Bram Stoker’s Dracula (Revised Assessment)

Over three years ago in this space, I posted a review of Bram Stoker’s Dracula, Francis Ford Coppola’s gothic 1992 re-telling of the late 19th century novel.  This version was originally seen in the December 1992 edition of OMNIA, Delta Secondary School’s news magazine.  Without rehashing too much of what I wrote in that May 28, 2006 entry, let’s just say that rage was all I felt when I looked at that issue for the first time.  (Click the link to find out why.)
At any event, the critique that was submitted for consideration was much longer than the published version.  Two whole sections were excised as well as a few other random sentences, not to mention a few credits.  How do I know this?  This unaltered incarnation of the review was included in The Movie Critic: Book One, my unpublished manuscript of raw, unpolished opinions that was put together between June 1992 and March 1993.  It was number 117 in the running order.
Upon reflection, I’m not too thrilled with how the review was both written and edited 17 years ago.  Having thought about this numerous times and having finally sat down to look over my original thoughts, I’ve decided to do something I haven’t done before:  publish an improved version of a previously posted review.
As you will see, there’s far more plot summary in this revised assessment, not to mention restored credits, slightly more critical commentary on Keanu Reeves’ bad acting as well as a reworked intro and different conclusion.  I’ve decided to drop my original views on the film’s ending and its musical score.  I’m puzzled as to why I thought the final scene was "weak and inconclusive" considering how brutally violent it is and how it leaves no loose ends untied.  Chalk it up to sloppy, careless writing, typical of that period of my life.  I can’t for the life of me remember a single note of music from the movie and I’m willing to bet it’s not as "wonderfully orchestrated" or "enchanting" as I originally wrote.  To be safe and more accurate, I’ve left that comment out, as well.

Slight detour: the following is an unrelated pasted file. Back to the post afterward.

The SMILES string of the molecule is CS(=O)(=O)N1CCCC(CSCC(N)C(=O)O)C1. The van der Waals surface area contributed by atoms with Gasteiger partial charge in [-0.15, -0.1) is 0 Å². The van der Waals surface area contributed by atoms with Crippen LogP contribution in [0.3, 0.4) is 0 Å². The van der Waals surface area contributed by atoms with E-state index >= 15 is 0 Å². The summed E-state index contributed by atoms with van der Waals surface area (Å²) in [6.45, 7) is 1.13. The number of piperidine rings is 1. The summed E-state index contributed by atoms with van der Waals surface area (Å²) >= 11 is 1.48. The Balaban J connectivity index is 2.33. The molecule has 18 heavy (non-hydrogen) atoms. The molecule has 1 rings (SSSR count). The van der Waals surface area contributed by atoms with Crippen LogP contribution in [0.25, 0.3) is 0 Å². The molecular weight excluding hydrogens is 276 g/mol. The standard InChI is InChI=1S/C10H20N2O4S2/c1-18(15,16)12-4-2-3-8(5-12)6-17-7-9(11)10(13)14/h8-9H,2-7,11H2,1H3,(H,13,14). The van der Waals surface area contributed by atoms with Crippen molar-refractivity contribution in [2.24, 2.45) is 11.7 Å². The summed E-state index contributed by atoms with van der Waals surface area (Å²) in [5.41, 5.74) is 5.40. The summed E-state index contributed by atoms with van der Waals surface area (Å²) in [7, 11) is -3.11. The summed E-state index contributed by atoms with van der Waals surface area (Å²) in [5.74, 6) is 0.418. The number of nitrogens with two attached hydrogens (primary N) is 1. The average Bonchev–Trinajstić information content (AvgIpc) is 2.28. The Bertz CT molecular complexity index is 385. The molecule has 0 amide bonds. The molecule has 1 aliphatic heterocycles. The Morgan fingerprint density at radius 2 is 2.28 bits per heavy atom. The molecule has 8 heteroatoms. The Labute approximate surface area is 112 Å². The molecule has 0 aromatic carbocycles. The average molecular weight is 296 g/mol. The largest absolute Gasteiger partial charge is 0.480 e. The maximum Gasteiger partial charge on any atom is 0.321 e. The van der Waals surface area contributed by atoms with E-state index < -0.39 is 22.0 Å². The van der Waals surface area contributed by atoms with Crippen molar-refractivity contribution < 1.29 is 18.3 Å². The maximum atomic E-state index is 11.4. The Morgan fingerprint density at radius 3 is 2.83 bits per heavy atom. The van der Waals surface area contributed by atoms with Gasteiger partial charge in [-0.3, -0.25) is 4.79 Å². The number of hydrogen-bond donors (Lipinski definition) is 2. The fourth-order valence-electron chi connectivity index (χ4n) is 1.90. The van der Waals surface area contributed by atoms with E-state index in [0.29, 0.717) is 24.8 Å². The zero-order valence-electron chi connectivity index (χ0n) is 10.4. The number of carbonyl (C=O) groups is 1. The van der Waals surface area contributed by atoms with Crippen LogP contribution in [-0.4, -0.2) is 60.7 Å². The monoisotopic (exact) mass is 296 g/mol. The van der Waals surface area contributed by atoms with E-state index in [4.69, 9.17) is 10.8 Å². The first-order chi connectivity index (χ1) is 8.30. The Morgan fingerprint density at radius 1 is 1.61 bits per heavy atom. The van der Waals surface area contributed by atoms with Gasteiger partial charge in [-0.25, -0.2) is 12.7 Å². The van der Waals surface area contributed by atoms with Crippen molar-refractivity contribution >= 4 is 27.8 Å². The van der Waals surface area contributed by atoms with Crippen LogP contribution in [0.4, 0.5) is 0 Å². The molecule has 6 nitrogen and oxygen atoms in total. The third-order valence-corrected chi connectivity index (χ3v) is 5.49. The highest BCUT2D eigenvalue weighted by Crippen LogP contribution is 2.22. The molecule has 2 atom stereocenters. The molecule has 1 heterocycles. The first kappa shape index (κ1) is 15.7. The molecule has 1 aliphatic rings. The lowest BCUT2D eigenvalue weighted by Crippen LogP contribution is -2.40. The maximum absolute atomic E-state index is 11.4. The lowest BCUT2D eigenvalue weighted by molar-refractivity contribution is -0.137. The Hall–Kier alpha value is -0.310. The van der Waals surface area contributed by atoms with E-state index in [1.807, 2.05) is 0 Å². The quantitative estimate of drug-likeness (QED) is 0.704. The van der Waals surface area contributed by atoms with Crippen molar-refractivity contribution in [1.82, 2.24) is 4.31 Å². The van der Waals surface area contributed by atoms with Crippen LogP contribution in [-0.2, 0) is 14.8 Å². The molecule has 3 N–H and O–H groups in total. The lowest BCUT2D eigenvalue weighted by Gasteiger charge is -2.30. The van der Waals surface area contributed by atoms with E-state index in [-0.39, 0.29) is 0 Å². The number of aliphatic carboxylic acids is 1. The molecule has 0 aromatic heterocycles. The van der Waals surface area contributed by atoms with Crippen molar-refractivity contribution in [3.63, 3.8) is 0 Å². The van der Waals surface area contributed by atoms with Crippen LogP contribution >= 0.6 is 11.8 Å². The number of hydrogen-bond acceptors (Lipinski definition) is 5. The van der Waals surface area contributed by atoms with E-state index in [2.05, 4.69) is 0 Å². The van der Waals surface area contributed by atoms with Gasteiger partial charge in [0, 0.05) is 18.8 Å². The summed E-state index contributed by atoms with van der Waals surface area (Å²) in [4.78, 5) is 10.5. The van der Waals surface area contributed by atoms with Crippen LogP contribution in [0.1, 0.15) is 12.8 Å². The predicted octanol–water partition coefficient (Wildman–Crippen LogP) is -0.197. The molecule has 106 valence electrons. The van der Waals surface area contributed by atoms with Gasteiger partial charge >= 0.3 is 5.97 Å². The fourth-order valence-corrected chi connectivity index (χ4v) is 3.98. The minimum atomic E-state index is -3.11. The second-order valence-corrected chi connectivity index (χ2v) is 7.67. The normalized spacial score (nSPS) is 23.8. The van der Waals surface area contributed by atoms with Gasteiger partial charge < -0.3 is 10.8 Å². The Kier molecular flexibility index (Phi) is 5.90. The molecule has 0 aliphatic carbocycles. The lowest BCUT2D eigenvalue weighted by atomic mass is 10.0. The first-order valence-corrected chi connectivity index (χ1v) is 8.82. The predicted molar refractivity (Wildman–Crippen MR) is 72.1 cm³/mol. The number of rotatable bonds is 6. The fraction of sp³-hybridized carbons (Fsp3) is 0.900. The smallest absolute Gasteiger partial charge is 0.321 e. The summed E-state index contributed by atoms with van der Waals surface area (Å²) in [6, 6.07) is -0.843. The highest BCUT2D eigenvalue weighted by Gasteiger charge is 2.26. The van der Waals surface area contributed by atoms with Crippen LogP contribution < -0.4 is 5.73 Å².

All the other changes are pretty obvious if you compare the two reviews.  Without further ado, here’s the updated, improved version of a film I first screened almost 20 years ago.  Enjoy. 
Adult Accompaniment
135 minutes, 1992
Gary Oldman–Count Dracula
Winona Ryder–Mina Murray/Elizabeta
Anthony Hopkins–Van Helsing
Keanu Reeves–Jonathan Harker
Richard E. Grant–Dr. Jack Seward
Sadie Frost–Lucy Westerna
Tom Waits–Renfield
Produced by Francis Ford Coppola, Fred Fuchs and Charles Mulvehill
Screenplay by James V. Hart
Music by Wojoiech Kilar
Directed by Francis Ford Coppola
From the long, black cape to the dark, slicked back hair, the image of Dracula in 1931 was an unforgettable one, a blueprint established by Bela Lugosi that would be imitated and parodied for decades to come.  The role was a breakthrough for the struggling Hungarian stage actor and he would work steadily, mostly in the horror genre, for the rest of his life.  Unfortunately, it would remain his only iconic performance.
In director Francis Ford Coppola’s visually impressive remake, Bram Stoker’s Dracula, underrated (but exceptional) British actor Gary Oldman takes over the title character in this stylish re-telling that focuses more on the 15th and 19th Century settings of the original novel than previous cinematic incarnations.  It is a truly excellent performance that should’ve definitely earned him a Best Actor Oscar nomination.  (Sadly, he was overlooked.)
The movie opens in the late 1400’s.  A war is raging with no signs of a cease fire.  Prince Dracula, not yet a vampire, is a heroic Christian fighting for the freedom of his people.  Out on the battlefield, he is extremely confident in his abilities.  He proves to be a valiant warrior annihilating any and all enemies who dare to engage him in combat.